NSOs and MSOs in Canada have less than two years to make a successful transition from the Canada Corporations Act to the Canada Not-for-profit Corporation Act. So what is the best plan for becoming compliant? There is no easy answer to this beyond a strong suggestion that organizations should start thinking about it now.
We all know that the most significant governance changes made necessary by the new Act relate to classes of membership and the structure of the board of directors. There are also many other changes, less substantive in nature, that will be required to comply.
Here are some thoughts about planning and timing your transition:
-- Examine how many AGMs you have between now and October 17, 2014. For most organizations it will be two. Some organizations are set up to have two member meetings a year which in effect doubles their opportunities to have members vote on the required changes. Start to build your plan around these member meetings, because your members have to vote on the governance changes you are making.
-- Do you have multiple classes of members and many non-voting members? If so, it is recommended that your first step of transition is to streamline member classes down to just one or a few categories of voting members, and to eliminate non-voting classes of members. To keep tabs on all those athletes, coaches, officials and administrators in your sport, who may currently be in a class of non-voting member called "Associate", you should redefine them to be "registered participants" but not members. These changes to member classes in your bylaws should be done under the Canada Corporations Act, and likely you should be looking to make them at the earliest opportunity, or your next AGM.
-- Do you have a representative, constituency-based board structure made up of many ex-officio directors and appointed directors? If so, this will have to change. The change can be done all at one time, or can be phased in over a year or more. The choice is yours, but whatever the choice, these changes can only be made through member approval of bylaw changes. So you have to plan these changes around member meetings.
-- Is it possible for your organization to call a special meeting of members at any time? Do your current bylaws allow you to make bylaw changes at a special meeting? Can this meeting be done by telephone? If your current voting members are relatively few in number, and your bylaws are flexible in allowing you to make changes at any meeting of members, then a special meeting via telephone is easy and inexpensive to do. Your ability to do this will help immensely in your transition efforts and timeline, as it means you are not bound to a single AGM each year.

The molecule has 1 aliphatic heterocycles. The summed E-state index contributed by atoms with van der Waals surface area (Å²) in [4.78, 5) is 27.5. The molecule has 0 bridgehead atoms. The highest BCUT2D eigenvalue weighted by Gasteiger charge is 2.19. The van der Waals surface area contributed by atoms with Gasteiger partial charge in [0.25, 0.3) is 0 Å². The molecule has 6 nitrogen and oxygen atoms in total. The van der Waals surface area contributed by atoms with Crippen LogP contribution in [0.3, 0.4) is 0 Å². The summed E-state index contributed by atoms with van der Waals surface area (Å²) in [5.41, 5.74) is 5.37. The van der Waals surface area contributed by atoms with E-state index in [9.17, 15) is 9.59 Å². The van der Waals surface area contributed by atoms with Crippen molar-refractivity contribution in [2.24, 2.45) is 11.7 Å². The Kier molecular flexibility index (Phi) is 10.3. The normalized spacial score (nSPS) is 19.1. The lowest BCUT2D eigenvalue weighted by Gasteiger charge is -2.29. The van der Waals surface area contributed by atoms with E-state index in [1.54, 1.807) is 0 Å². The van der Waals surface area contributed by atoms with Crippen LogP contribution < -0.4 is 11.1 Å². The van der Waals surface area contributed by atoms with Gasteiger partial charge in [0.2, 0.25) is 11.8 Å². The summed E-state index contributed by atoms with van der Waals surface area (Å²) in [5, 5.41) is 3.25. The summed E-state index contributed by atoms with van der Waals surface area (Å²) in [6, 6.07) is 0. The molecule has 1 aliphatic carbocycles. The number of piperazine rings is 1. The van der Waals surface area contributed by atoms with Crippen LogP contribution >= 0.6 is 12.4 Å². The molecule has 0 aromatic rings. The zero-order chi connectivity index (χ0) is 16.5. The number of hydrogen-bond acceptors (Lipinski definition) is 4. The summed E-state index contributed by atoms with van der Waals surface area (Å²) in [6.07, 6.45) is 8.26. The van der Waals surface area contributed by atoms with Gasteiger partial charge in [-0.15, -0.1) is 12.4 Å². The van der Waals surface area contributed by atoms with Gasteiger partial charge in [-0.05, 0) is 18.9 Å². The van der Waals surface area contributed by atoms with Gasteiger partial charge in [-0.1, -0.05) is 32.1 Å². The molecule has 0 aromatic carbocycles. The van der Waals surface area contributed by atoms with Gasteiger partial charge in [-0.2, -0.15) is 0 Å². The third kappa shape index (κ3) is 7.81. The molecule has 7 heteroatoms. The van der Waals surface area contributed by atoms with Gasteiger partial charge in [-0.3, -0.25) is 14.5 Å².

-- Do you have members who are highly engaged in governance? Or are they more hands-off? Do you have provincial/territorial associations who are mistrustful of each other and of your national office? Do you have other stakeholders who need to be consulted? The extent of member consultation required varies from organization to organization. Some NSOs have been consulting their members for 18 months already, while others have not yet started.
-- Are your objects of incorporation up to date? Objects are set out in your Letters Patent (or Supplementary Letters Patent, if they have been changed from their original at some point). These will need to be reviewed, especially as there have been changes to the Income Tax Act that affect those NSOs who have charitable status. Ultimately, Canada Revenue Agency will have to improve your purposes and other matters set out in your transition documents.
-- Full transition will require submission of two documents - Articles of Continuance/Transition and Bylaws (Bylaws can be submitted up to 12 months after the Articles but for the purposes of governing your organization it is suggested that they be approved and submitted at the same time). You will possibly need some expert guidance to prepare these documents correctly.
-- Does your organization want to use this opportunity to make other changes? As we like to say, 'while the patient is on the table' it might be an opportune time to diagnose other ailments. Are there new governance practices you could adopt? Should you examine your committees and their mandates? Should you redefine your officers? Should your Executive Director's mandate and authority be reviewed? Do you want to change your legal name?
As you can see, there are lots of things to consider when making your plan. We suggest you start developing your timeline now, by working backwards from October 2014, figuring out key points for decisions, and including phases to consult members about ideal member classes, voting rights, and board representation. We also suggest you leave a little 'cushion' of time, in the event a vote doesn't go as planned. In other words, make a plan, but also make a back-up plan.